Popular in Traditional Chinese Medicine (TCM), Ziziphus has traditional use as a sedative and a tonic. In TCM it is traditionally used to help relieve sleeplessness due to irritability and restlessness. It is used in traditional TCM for its calming properties to help relieve stress and is also traditionally used in TCM to relieve pain.

California poppy

California poppy is a distinct bright yellow flower, which has a long traditional use as both an analgesic (pain-reliever) and a mild sedative to assist sleep. It has also been traditionally used to aid mild anxiety and nervous tension.


Well-known throughout the Pacific Islands, Kava is used in traditional herbal medicine to help relieve mild anxiety and to aid sleep. It mainly influences the central nervous system and can help relax muscles and provide some pain-relieving action.


One of the most ancient medicinal herbs known to mankind, Chamomile has a long tradition as a tea to help calm the nerves and reduce mild anxiety. It is favoured for its use in children due to its gentle action on the nervous system and its action as a digestive relaxant helping to ease gastrointestinal upsets such as flatulence, nausea and colic.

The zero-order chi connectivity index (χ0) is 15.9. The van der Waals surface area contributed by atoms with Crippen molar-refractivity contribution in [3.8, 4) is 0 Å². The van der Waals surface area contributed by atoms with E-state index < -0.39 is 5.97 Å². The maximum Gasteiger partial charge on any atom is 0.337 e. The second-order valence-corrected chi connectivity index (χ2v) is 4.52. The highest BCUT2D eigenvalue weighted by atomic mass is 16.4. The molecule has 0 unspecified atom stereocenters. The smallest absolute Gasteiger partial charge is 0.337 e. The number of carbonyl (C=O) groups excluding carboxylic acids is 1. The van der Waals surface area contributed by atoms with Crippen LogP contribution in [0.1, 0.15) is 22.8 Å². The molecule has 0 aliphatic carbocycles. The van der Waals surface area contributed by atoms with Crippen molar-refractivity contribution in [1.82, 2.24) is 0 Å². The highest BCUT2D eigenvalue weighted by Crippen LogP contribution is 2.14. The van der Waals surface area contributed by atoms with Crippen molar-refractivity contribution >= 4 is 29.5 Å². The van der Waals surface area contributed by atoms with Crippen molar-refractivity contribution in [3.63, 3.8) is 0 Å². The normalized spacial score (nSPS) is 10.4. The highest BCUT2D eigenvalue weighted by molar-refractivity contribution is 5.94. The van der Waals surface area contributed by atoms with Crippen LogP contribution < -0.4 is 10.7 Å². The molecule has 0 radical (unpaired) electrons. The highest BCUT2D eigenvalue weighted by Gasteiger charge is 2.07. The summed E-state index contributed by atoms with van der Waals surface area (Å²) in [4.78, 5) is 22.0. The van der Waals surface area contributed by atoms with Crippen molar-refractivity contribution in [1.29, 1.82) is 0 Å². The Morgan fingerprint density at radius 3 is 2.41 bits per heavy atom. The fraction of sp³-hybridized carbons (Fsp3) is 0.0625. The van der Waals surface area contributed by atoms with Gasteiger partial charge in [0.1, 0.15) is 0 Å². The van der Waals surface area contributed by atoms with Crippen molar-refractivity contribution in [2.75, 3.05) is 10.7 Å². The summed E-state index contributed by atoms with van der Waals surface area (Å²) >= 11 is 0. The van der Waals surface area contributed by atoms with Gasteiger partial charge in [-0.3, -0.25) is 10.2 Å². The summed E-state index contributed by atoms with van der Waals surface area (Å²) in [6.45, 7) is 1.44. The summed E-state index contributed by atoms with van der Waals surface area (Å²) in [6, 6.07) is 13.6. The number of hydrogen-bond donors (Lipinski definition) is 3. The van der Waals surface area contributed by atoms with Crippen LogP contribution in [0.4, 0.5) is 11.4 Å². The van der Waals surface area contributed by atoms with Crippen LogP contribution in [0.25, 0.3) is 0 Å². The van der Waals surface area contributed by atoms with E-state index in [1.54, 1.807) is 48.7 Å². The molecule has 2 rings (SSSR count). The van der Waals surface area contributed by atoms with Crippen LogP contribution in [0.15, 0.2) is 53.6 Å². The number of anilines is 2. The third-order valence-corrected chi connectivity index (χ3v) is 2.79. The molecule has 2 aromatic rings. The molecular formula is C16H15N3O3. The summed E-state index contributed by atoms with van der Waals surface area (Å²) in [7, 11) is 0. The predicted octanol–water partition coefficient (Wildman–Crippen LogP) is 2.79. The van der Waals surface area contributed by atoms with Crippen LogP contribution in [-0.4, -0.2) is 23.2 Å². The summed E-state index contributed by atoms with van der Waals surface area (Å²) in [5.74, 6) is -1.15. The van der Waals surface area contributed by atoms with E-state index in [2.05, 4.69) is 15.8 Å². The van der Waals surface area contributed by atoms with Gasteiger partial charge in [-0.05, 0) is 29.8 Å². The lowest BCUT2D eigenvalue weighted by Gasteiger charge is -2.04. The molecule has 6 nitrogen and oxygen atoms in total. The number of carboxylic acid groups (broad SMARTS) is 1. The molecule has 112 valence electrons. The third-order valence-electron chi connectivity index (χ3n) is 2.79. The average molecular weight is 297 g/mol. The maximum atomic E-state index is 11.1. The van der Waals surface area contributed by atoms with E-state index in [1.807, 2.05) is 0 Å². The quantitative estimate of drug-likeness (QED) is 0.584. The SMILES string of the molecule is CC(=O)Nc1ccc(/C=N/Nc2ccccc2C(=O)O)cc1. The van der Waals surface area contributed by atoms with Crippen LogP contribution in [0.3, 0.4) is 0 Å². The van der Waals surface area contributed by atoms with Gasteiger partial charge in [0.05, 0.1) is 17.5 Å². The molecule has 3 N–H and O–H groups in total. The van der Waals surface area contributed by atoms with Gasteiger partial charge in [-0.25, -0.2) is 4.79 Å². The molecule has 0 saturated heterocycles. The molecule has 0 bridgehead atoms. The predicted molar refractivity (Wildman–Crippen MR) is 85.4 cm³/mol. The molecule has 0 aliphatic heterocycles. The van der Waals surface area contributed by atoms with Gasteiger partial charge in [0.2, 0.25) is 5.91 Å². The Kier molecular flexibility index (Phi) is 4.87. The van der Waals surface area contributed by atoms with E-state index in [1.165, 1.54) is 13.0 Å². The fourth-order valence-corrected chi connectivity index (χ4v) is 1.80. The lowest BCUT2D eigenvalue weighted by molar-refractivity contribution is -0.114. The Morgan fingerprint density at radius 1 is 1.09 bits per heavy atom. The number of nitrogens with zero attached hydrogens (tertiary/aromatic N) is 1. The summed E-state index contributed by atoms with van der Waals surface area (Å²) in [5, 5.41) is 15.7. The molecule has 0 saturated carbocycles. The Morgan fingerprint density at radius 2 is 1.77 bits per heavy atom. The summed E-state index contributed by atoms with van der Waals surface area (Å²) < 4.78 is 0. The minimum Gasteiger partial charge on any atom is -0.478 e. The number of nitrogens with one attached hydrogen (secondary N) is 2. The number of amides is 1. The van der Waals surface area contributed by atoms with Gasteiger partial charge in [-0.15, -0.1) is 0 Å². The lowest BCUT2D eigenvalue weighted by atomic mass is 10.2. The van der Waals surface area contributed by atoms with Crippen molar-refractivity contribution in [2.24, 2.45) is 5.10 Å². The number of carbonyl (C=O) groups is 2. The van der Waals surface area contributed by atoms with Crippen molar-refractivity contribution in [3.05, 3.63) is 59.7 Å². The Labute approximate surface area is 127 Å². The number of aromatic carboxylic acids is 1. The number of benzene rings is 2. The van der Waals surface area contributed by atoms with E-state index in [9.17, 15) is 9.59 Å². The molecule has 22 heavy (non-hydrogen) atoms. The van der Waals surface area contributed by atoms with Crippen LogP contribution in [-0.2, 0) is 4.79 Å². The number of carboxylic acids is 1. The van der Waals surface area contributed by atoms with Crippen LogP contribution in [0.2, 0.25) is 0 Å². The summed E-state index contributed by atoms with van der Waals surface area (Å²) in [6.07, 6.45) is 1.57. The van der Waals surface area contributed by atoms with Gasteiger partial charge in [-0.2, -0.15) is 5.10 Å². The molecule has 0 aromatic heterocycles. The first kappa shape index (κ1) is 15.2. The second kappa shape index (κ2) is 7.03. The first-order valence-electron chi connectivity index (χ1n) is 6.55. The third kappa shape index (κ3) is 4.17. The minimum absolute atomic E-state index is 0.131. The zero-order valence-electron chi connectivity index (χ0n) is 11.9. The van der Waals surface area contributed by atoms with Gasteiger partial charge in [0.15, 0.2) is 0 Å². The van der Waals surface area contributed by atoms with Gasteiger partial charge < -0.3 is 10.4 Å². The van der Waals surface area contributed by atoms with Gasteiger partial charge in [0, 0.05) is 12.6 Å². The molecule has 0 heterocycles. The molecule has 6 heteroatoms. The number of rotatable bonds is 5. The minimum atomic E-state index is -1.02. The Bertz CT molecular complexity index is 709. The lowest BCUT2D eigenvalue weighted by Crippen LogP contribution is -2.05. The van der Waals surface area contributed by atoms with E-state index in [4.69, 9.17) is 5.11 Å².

Lifestyle modifications

  • Set a regular sleep schedule. Go to bed and wake up at the same time every day. This goes for both adults and children. We also need to have set bedtime routine.
  • Try to keep the same sleep schedule on weeknights and weekends. Staying up late and sleeping in on weekends can disrupt your body clock's sleep–wake rhythm.
  • Switch off devices and screens an hour before your set bed time. The light emitted from these devices may influence the hormones that help induce sleep.
  • Avoid eating heavy meals too late as the digestion required to breakdown the food is an active process which may disrupt sleep.
  • Avoid stimulants such as caffeine (tea, coffee, cola, chocolate) and nicotine (cigarettes) as they can interfere with sleep. Some people are highly sensitive to these substances and may need to keep their coffee intake for the mornings only. Alcohol may also disrupt sleep so is best avoided close to bedtime.
  • Heavy exercise too close to bedtime may also affect your ability to fall asleep.
  • Keep your bedroom as a sanctuary for sleep and intimacy only, ditch the devices and screens like T.V’s , keep the room dark and calm, introduce some sleep-inducing plants, and keep the room cool (18°C is considered ideal).
  • Avoid drinking too much liquid close to bed time to prevent the need for toilet trips throughout the night.
  • Minimise naps throughout the day and try to include some physical exercise each day.